The Tree Church in New Zealand is one of the most noteworthy of the existing tree churches. [Image at right] It was envisioned and constructed by Barry Cox. Raised in a Catholic family in Shannon, Horowhenua, New Zealand, Cox has been a devoutly religious individual since he was a child, served as an altar boy, and at one point dreamed of becoming the Pope. He developed both an appreciation for the beauty of nature and plant life throughout his lifetime and an interest in church architecture (Gragert 2015). Indeed, Cox traveled Europe and America studying church design. As an adult, Cox began a landscaping business called Treelocations. He operated a large tree-spade, which allowed him to transplant mature trees (Worth 2015). This combination of serious religious devotion, the appreciation of feats of architecture worldwide, and landscaping skills and equipment would lead to the creation of the Tree Church.
The non-denominational Tree Church is not a traditional church. It has no resident clergy, no congregation, and no regularly scheduled services. It is, however, open to the public and is a popular destination for curious visitors and tourists. Initially, Cox planned on building and maintaining the church as a private creation for his personal pleasure. However, he decided to open it to the public for his nephew’s wedding, and since that time it has become a popular wedding location (Worth 2015; NZ House and Garden 2015).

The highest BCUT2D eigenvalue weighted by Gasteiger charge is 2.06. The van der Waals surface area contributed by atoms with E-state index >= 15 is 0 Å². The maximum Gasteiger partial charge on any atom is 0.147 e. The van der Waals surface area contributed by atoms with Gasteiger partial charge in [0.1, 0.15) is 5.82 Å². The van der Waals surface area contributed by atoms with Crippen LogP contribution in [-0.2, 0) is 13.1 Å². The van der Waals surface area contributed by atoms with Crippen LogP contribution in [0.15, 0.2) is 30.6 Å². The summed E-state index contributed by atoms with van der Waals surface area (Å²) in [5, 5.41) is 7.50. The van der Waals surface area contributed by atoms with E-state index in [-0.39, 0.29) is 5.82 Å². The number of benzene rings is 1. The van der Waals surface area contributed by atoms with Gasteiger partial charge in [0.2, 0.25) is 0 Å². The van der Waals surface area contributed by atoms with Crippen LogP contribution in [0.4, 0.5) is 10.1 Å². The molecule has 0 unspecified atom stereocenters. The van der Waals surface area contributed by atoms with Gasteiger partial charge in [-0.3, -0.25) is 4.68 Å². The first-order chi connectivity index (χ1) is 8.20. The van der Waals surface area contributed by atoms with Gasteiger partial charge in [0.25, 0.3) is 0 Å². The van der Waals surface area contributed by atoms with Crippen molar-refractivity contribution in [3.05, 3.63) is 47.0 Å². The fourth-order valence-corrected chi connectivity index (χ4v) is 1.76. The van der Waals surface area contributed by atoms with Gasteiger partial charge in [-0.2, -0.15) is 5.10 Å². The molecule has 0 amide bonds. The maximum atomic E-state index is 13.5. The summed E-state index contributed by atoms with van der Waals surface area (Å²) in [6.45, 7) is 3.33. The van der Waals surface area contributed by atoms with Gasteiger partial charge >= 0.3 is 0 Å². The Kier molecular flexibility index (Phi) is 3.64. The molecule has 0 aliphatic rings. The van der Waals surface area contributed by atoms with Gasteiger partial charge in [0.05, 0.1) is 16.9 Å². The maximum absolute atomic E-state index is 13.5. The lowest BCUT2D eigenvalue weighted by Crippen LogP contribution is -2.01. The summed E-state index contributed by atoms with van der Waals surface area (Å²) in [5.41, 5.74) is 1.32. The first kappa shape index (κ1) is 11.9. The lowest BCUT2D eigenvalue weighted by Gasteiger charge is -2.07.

Cox was suddenly inspired to create the church by viewing the natural beauty of his property in 2011. He recalls that “I walked out my back door one day and thought, ‘That space needs a church’ – and so it began” (Worth 2015). [Image at right] Using the equipment and years of experience, to which he had access through his company, Cox moved many semi-mature trees and other species of plant life into place to create his church. Though there is currently an iron frame which supports his creation, he plans on removing the frame after the tree branches strengthen enough to support the structure on their own (Sierzputowski 2015). Cox chose a variety of plant life with which to create his church, choosing many for either their strength, their appearance, or both.
Cut-leaf alder was the species chosen for the roof, since it is both flexible and sparse. This sparseness was an important factor because it’s what allows sunlight to stream into the church, providing guests with an enchanting natural light source. For the walls, the creative gardener/architect utilized Copper Sheen trees because their sturdiness and resemblance to the color of stone. In addition, a Dublin Bay rose plant wove its way to the top, adding a touch of romantic color to the one-of-a-kind chapel (Gragert 2015).